Inspired by developer feedback and the friction we faced with our existing tooling, we began evolving our continuous integration strategy to focus on increasing velocity, simplifying builds, and providing a more integrated developer experience. This session will explore how we leveraged the best practices and opinions of other CI-first tools, fast feedback and requests from our engineers, and an iterative approach to begin building a new suite of tools to support a diverse set of workflows. We will also dive into the technical considerations and approach we are using to minimize configuration while enabling reliable, traceable builds integrated with our existing toolchain.

Elise McCallum, Senior Software Engineer @Netflix

1:40pm - 2:30pm

Terraform Earth - Secure Infrastructure for Developers

Due to Coinbase's stringent security requirements, managing cloud resources is difficult as there are exceedingly few unilaterally trusted individuals. Bottlenecking on a few people is not a great solution for a couple reasons. It slows down the entire organization, killing the competitive advantage of being a startup. Furthermore, it is an undue burden for those engineers. What if they want to go on vacation or get sick? One of our tried and true strategies for combating this is trusting groups of individuals via consensus rather than individuals. Join us as we describe the primitives and processes we used to eliminate unilateral access and safely shared the power of infrastructure with our entire engineering team.

Chase Evans, Senior Software Engineer @coinbase

2:55pm - 3:45pm

Making AI FaaSt

Bring AI and Serverless together and you create a new world in which what you thought you know about software may need to be adjusted. Developers transition from “micro-managers” - telling computers what to do step by step, into “teachers” - assisting computers in learning. The code alone is not enough anymore; if the past decades were spent producing tools to handle the code better, now there’s something more abstract than code, shaped in a human-unfriendly language, called “model”, which is entangled with the code. How does this impact developer experience? Is it easy to manage? Can serverless architectures improve it?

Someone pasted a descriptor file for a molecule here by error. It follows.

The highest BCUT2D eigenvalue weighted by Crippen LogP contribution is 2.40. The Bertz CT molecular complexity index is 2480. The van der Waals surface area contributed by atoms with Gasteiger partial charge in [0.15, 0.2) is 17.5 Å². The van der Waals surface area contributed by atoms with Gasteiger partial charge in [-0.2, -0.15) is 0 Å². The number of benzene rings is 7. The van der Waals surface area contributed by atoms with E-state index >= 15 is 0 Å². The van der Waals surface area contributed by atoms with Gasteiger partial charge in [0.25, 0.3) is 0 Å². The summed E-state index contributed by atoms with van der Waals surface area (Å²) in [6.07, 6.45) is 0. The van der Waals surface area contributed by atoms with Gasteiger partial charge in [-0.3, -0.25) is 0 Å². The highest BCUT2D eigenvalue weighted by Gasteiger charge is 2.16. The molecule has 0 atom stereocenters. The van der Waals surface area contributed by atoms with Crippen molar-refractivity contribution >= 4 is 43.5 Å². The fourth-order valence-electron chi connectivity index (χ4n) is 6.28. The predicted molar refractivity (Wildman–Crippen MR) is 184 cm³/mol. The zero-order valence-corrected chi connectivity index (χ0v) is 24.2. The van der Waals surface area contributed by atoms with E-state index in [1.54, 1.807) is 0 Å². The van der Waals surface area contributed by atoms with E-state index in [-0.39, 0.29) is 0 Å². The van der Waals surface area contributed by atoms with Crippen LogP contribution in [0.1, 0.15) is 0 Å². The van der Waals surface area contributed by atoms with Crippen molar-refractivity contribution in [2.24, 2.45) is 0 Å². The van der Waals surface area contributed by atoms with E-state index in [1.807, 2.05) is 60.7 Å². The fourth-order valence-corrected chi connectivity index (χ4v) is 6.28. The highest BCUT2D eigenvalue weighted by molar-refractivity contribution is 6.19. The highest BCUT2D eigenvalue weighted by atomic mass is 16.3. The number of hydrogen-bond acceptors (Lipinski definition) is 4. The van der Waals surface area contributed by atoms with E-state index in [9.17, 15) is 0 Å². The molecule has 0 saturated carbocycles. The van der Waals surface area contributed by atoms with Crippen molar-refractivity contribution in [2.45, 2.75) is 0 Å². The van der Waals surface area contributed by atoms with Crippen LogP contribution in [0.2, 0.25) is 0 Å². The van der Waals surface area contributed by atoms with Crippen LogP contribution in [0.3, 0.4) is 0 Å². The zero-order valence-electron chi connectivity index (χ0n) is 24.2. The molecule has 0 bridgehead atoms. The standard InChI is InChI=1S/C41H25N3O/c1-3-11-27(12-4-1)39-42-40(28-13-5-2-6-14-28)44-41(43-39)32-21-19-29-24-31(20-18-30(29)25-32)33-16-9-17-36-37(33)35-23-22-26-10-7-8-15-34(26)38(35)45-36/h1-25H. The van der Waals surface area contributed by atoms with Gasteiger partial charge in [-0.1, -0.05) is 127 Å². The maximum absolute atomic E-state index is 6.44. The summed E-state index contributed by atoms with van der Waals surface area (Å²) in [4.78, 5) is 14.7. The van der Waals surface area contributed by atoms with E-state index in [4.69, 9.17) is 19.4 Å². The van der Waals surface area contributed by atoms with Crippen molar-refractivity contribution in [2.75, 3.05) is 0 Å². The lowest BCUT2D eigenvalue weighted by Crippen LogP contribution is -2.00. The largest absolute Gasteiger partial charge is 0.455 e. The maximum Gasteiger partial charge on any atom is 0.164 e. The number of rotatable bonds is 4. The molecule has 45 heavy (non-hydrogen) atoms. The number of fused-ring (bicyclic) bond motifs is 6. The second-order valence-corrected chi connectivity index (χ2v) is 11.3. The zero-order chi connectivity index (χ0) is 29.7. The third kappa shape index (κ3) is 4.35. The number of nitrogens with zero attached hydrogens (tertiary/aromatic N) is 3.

This presentation will walk you through a demo AI app built with serverless, composing multiple AI functions into one workflow. The functions will be deployed into a FaaS platform powered by Apache OpenWhisk - the most popular open source serverless platform. You’ll learn about FaaS architectures, open source technologies, as well as areas where serverless streamlines the experience for developers. We'll try to answer the question: is AI development FaaSter with serverless?     

If you want to learn about emerging technologies enhancing developer experience, or if you’re passionate about AI applications, then this presentation is for you.

Dragos Dascalita Haut, Principal Engineer @Adobe
Akhilesh Kumar, Senior Software Engineer AI/ML, Applied Machine Learning @Adobe

4:10pm - 5:00pm

Michelangelo - Machine Learning @Uber

Michelangelo is the Machine Learning Platform that powers most of the machine learning solutions at Uber. The early goal of Michelangelo was to enable teams around Uber to deploy and operate ML solutions at Uber scale. Now that the system has matured, our focus has shifted towards developer velocity and empowering the individual model owners to be fully self-sufficient from early prototyping through full production deployment and operationalization. For data science users, we are making the operational side self-service so that they don’t need to engage engineering teams to deploy and operate the models and feature pipelines. For engineering users, we are making the modeling work easier and more automatic so that engineers can do more alone, without formal data science assistance.

Jeremy Hermann, Machine Learning Platform @Uber